W3C home > Mailing lists > Public > ietf-http-wg-old@w3.org > May to August 1997

Re: LAST CALL, "HTTP State Management Mechanism (Rev1) " to Propo

From: Jonathan Stark <stark@commerce.net>
Date: Tue, 22 Jul 1997 14:53:02 -0700 (PDT)
Message-Id: <199707222153.OAA21940@boa.commerce.net>
To: Foteos Macrides <MACRIDES@sci.wfbr.edu>
Cc: http-wg%cuckoo.hpl.hp.com@hplb.hpl.hp.com
X-Mailing-List: <http-wg@cuckoo.hpl.hp.com> archive/latest/3859

> >If the user agent allows the user to follow the [CommentURL] link [as
> >part of a cookie inspection user interface], it should neither send nor
> >accept a cookie until the user has completed the inspection.

I think that's absolutely correct.  It's the only way not to confuse
either a script on the server side, or the state on the UA side.

> 	I don't see why you want to exclude sending of cookies when
> a UA is acting on the commentURL, nor why you are conceptualizing it
> as only for a policy statement.  That's possible, but the PEP or
> PEP-like extension is a better way to assess a site's "policy".  One
> of the main reasons for wanting cookie support in UAs is that it's a
> simple, "here now" way to maintain user preferences across documents
> at a site, and is complementary to the TCN/features mechanisms.  The
> hope is that the reply will include a statement about the purpose of
> that particular cookie, and "preference cookies" should still be able
> to affect how the reply is structured.

The reason for not sending or accepting cookies is that the whole
purpose of the CommentURL is to allow the user to evaluate the
pros and cons of accepting a cookie.  If you offer another cookie
while they're trying to decide if they should accept the first cookie,
now they potentially have to evaluate whether they want to accept the
second cookie, presumably before they can even look at the information
explaining the first cookie.  Obviously, this could be a very annoying 
endless loop to nowhere.

We also don't want to appear to be advertising to the Server that there's
an opportunity to change the state on this particular user while he
grabs the CommentURL.  Sorry for the wording here, but if the server
expects the client to accept the change on a cookie that IS already being
used, and the user agent doesn't accept the change because it's retrieving 
a CommentURL, the applications on the server side may become confused.

> 	You simply want to guard against the server trying to set new
> cookies via the reply to the commentURL request, and there too, you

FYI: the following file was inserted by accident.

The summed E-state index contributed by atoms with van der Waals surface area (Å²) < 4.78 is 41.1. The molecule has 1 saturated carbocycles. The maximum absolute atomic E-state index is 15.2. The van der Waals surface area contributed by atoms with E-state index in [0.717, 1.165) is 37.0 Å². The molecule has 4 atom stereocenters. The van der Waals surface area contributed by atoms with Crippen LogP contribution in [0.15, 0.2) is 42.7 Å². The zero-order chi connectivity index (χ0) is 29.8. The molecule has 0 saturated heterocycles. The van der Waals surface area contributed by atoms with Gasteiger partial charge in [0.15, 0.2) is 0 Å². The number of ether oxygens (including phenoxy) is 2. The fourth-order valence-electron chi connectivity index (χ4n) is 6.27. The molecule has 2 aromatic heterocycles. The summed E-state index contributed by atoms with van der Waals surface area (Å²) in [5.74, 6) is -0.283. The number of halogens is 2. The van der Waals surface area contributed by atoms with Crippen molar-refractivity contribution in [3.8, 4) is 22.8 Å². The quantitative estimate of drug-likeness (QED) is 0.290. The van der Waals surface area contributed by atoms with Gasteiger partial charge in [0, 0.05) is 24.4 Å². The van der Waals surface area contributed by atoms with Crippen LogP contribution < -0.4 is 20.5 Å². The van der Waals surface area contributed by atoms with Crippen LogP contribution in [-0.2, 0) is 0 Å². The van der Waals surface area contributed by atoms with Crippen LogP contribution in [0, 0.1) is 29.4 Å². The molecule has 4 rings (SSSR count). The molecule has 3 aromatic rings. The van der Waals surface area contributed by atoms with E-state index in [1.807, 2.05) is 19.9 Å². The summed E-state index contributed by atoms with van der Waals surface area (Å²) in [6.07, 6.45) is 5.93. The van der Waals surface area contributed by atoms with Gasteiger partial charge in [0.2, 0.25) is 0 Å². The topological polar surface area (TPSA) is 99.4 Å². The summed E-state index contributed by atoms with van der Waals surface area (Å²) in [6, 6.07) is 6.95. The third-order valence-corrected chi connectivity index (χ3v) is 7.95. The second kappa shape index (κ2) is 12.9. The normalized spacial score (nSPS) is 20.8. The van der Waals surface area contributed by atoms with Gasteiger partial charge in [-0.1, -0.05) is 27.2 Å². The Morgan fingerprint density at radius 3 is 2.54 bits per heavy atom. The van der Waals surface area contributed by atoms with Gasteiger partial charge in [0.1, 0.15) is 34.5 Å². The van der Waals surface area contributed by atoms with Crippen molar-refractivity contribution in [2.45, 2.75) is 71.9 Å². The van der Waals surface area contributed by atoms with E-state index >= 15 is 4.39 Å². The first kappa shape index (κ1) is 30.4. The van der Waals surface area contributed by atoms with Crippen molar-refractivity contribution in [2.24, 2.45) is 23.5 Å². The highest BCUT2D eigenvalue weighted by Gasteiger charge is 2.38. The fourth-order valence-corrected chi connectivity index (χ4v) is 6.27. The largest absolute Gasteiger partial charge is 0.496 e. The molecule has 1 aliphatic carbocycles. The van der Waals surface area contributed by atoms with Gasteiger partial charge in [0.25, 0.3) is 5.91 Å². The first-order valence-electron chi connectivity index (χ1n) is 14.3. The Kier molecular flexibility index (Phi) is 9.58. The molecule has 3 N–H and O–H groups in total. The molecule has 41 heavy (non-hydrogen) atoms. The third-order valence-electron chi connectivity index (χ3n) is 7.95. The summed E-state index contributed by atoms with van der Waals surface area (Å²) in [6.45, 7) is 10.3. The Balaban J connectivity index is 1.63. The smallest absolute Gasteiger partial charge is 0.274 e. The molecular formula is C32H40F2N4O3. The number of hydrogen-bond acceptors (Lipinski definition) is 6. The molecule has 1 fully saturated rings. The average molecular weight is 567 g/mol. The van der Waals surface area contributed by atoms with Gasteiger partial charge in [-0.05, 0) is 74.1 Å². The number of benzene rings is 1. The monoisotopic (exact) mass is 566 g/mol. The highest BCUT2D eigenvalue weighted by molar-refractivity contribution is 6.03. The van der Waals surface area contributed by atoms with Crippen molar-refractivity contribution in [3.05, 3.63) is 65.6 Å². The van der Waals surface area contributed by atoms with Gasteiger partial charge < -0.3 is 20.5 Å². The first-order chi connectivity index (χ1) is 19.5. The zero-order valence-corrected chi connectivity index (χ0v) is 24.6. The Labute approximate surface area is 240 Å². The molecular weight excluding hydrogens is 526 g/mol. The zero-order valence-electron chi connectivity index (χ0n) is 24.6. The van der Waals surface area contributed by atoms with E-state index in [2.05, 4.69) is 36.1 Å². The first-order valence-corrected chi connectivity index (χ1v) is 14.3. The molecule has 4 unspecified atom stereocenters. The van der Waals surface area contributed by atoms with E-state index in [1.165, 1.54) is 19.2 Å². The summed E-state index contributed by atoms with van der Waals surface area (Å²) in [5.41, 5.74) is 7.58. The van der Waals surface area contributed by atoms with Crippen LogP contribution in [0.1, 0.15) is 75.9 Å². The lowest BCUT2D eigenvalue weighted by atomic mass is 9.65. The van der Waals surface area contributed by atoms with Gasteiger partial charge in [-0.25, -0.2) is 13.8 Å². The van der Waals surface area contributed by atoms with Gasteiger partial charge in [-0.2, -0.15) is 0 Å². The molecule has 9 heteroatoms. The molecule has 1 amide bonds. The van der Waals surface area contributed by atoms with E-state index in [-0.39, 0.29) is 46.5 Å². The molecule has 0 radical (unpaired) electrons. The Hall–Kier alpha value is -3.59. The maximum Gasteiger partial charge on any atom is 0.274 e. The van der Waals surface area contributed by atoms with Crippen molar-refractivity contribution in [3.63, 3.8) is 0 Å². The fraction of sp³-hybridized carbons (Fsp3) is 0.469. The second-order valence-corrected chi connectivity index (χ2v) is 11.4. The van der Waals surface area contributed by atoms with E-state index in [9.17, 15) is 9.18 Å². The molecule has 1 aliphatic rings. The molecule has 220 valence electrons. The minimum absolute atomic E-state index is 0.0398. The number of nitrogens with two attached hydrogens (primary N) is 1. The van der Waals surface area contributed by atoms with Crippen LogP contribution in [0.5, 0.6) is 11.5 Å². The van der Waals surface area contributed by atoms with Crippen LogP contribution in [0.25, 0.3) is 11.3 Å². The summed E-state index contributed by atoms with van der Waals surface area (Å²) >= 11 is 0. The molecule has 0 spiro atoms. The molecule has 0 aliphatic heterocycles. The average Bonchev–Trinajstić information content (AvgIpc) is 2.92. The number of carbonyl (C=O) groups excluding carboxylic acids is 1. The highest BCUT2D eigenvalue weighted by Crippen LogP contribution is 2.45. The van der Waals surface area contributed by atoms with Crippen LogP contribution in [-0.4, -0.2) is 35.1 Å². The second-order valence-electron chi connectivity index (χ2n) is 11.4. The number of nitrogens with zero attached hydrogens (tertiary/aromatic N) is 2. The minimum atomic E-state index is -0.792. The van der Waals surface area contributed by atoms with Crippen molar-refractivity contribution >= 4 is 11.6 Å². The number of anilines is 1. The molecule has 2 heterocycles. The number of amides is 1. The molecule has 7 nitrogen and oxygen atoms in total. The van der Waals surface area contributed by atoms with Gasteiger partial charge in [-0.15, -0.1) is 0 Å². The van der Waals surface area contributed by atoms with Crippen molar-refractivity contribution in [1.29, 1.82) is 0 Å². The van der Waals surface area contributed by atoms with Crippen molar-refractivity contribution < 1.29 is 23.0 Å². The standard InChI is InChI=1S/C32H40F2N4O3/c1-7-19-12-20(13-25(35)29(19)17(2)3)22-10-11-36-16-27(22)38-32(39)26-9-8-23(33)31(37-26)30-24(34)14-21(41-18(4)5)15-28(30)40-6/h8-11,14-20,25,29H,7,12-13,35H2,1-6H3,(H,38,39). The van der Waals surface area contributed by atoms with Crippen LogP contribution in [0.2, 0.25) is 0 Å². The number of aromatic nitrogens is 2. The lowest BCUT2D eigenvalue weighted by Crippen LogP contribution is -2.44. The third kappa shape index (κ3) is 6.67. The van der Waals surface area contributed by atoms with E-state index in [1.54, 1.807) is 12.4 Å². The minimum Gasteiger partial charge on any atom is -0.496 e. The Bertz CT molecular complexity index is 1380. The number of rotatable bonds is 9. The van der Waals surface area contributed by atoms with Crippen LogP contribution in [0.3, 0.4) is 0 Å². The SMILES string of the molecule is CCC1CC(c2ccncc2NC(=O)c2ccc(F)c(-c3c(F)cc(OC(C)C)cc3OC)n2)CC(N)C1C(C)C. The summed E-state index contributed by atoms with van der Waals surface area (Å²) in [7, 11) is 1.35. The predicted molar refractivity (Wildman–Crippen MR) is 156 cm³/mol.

> need not exclude things like it expiring or modifying old cookies
> which the user accepted.  How about something like this:
> 	If the user agent allows the user to follow the CommentURL
> 	link as part of a cookie inspection user interface, the server
> 	should not include any new cookies in the reply, and the UA
> 	should allow the use to inspect the body of the reply before
> 	acting on any other commentURL links.

You can't put the responsibility for this on the server.  It must be
in the client.  At the very least, the client should ignore any "new"
cookies.  I think, however, it best to not accept any cookie actions
while getting the commentURL document.  Some scripts may not react 
well to having a cookie expire, and having another cookie that was 
issued in the same request not get set.  The "correct" action would be 
to feign ignorance of cookies and do nothing to the state of the UA 
until a decision is made on accepting or refusing the original cookie 
in question.  As stated in the original message, the UA should also
not send any cookie information when retrieving the CommentURL.

> If this is a "first contact", or is consequent to the user having
> enabled formerly disabled cookie support, that degrades to the
> reply having no more than the cookie about which a comment is being
> sought.
> 				Fote

ouch... parse error line 3...  sorry... The reply to what?  To the request for
the CommentURL?  The UA just needs to know if it should or
should not accept a cookie that's been sent to it.  The CommentURL allows
the user to make an informed decision about whether they should or
should not accept the cookie.  The process of attaining this "decision
making information" should be "sacred"...  without cookies or sessions
or anything... it should be anonymous, as though the browser does not
have support for cookies, and it should not be something that will result
in any cookies being accepted, rejected, or changed in any way, except
for the one cookie that is in question, and the point of the whole process.

Received on Tuesday, 22 July 1997 14:59:55 UTC

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